EBITDA:

 

     Year ended December 31,  
     2013      2014      2015      2016      2017  
     (in € millions)  

Net loss attributable to owners of the parent

     (63      (188      (230      (539      (1,235

Finance income/(costs)—net

     (37      (9      (10      186        855  

Income tax expense

     2        6        5        4        2  

Depreciation and amortization

     10        19        30        38        54  
  

 

 

    

 

 

    

 

 

    

 

 

    

 

 

 

EBITDA

     (88      (172      (205      (311      (324
  

 

 

    

 

 

    

 

 

    

 

 

    

 

 

 

Free Cash Flow:

              
     Year ended December 31,  
     2013      2014      2015      2016      2017  
     (in € millions)  

Net cash flows (used in)/from operating activities

     (25      (74      (38      101        179  

Capital expenditures

     (34      (16      (44      (27      (36

Change in restricted cash

     —          (4      (10      (1      (34
  

 

 

    

 

 

    

 

 

    

 

 

    

 

 

 

Free Cash Flow

     (59      (94      (92      73        109  
  

 

 

    

 

 

    

 

 

    

 

 

    

 

 

 

 

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MANAGEMENT’S DISCUSSION AND ANALYSIS OF FINANCIAL CONDITION

AND RESULTS OF OPERATIONS

You should read the following discussion and analysis of our financial condition and results of operations together with “Selected Historical Financial Information and Other Data” and our consolidated financial statements and related notes included elsewhere in this prospectus. This discussion and analysis reflects our historical results of operations and financial position, and, except as otherwise indicated below, does not give effect to the completion of this registration. This discussion contains forward-looking statements based upon current plans, expectations, and beliefs involving risks and uncertainties. Our actual results may differ materially from those anticipated in these forward-looking statements as a result of various factors, including those set forth under “Risk Factors” and in other parts of this prospectus.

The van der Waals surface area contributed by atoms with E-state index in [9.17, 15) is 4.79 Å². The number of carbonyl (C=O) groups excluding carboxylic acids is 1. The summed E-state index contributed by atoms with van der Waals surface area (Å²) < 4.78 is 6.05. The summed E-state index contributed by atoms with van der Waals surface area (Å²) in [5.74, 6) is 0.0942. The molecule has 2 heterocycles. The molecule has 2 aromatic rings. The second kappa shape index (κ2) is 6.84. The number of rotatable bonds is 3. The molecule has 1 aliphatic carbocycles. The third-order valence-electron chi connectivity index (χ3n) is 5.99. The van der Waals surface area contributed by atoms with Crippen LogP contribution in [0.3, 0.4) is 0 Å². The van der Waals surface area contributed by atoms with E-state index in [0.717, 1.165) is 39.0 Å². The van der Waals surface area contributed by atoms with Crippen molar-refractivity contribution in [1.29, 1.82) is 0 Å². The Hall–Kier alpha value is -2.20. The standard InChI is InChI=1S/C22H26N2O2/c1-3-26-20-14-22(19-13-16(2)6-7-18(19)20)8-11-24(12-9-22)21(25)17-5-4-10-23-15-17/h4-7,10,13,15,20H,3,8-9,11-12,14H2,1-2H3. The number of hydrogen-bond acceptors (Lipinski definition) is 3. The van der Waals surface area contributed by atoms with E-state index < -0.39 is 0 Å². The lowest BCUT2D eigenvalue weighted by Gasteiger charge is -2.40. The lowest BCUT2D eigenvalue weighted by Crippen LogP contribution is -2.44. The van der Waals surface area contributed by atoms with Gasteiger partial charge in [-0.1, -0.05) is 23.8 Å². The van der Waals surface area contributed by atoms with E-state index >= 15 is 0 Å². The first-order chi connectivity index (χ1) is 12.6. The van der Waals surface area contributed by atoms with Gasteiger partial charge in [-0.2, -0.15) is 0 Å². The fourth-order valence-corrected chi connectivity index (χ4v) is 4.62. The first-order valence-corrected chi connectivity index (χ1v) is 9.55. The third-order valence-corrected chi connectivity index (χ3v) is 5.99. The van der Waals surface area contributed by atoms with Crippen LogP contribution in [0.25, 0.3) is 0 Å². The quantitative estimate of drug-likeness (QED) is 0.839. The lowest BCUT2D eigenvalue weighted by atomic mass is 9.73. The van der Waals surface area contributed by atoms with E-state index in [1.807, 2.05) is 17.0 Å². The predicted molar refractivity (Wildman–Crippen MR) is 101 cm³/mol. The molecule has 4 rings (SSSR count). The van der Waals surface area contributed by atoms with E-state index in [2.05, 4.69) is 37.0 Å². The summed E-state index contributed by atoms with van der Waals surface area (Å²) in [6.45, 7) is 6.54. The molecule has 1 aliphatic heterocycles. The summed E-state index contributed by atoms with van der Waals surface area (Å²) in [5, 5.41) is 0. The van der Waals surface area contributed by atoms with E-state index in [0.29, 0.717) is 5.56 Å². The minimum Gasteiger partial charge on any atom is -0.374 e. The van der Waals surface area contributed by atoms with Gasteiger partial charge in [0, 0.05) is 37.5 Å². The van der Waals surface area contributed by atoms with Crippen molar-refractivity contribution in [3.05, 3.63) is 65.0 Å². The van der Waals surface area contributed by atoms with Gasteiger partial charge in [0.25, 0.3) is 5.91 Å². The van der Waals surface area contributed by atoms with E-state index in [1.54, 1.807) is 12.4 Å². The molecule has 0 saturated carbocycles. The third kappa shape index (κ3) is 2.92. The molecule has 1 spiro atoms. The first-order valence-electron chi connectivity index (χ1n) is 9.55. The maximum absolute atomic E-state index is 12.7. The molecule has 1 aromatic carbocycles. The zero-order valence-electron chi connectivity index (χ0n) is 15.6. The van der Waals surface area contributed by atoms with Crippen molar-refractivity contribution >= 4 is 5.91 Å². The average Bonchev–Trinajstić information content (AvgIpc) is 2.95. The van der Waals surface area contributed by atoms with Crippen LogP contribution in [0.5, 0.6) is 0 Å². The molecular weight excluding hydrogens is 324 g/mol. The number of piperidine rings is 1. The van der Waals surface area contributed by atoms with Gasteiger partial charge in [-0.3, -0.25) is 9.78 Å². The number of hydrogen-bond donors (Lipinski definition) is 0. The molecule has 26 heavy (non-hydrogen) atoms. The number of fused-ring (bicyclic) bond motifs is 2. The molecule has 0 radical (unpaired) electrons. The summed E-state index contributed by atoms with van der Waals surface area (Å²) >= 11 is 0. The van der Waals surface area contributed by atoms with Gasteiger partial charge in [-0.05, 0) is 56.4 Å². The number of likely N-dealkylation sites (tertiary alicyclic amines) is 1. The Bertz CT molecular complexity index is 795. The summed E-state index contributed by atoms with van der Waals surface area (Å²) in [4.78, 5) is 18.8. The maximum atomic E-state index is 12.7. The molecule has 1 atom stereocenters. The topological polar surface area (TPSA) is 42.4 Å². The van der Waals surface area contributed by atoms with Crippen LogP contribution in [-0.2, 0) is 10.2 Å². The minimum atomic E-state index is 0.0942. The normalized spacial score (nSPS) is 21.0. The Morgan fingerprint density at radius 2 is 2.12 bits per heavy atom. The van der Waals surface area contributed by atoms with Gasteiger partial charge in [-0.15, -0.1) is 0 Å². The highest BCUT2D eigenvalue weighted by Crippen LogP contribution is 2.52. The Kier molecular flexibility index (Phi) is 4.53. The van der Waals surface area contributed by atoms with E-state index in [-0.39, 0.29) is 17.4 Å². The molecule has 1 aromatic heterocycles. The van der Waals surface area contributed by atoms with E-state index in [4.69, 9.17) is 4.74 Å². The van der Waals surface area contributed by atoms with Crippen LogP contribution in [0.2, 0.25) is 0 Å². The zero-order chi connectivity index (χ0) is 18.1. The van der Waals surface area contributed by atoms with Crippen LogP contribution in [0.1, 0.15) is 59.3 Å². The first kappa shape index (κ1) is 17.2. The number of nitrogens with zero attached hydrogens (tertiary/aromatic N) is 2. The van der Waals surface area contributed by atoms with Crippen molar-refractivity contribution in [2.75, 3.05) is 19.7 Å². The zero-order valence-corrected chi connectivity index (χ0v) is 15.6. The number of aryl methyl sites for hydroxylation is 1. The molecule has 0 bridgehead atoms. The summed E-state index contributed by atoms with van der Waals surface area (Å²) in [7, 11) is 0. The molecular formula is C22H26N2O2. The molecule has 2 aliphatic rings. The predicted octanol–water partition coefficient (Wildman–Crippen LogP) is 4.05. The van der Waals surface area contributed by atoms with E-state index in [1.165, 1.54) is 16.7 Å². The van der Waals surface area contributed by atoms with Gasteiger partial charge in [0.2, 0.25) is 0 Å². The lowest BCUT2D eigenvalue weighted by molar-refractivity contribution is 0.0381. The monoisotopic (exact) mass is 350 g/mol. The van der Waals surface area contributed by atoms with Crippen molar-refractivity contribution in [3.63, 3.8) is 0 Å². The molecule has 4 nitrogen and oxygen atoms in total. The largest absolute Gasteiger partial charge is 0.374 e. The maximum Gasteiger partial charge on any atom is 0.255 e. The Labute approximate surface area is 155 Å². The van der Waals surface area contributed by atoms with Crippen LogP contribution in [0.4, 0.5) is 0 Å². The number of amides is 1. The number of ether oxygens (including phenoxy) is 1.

Overview

Our mission is to unlock the potential of human creativity by giving a million creative artists the opportunity to live off their art and billions of fans the opportunity to enjoy and be inspired by these creators.

When we launched our Service in 2008, music industry revenues had been in decline, with total global recorded music industry revenues falling from $23.8 billion in 1999 to $16.9 billion in 2008. Growth in piracy and digital distribution were disrupting the industry. People were listening to plenty of music, but the market needed a better way for artists to monetize their music and consumers needed a legal and simpler way to listen. We set out to reimagine the music industry and to provide a better way for both artists and consumers to benefit from the digital transformation of the music industry. Spotify was founded on the belief that music is universal and that streaming is a more robust and seamless access model that benefits both artists and music fans.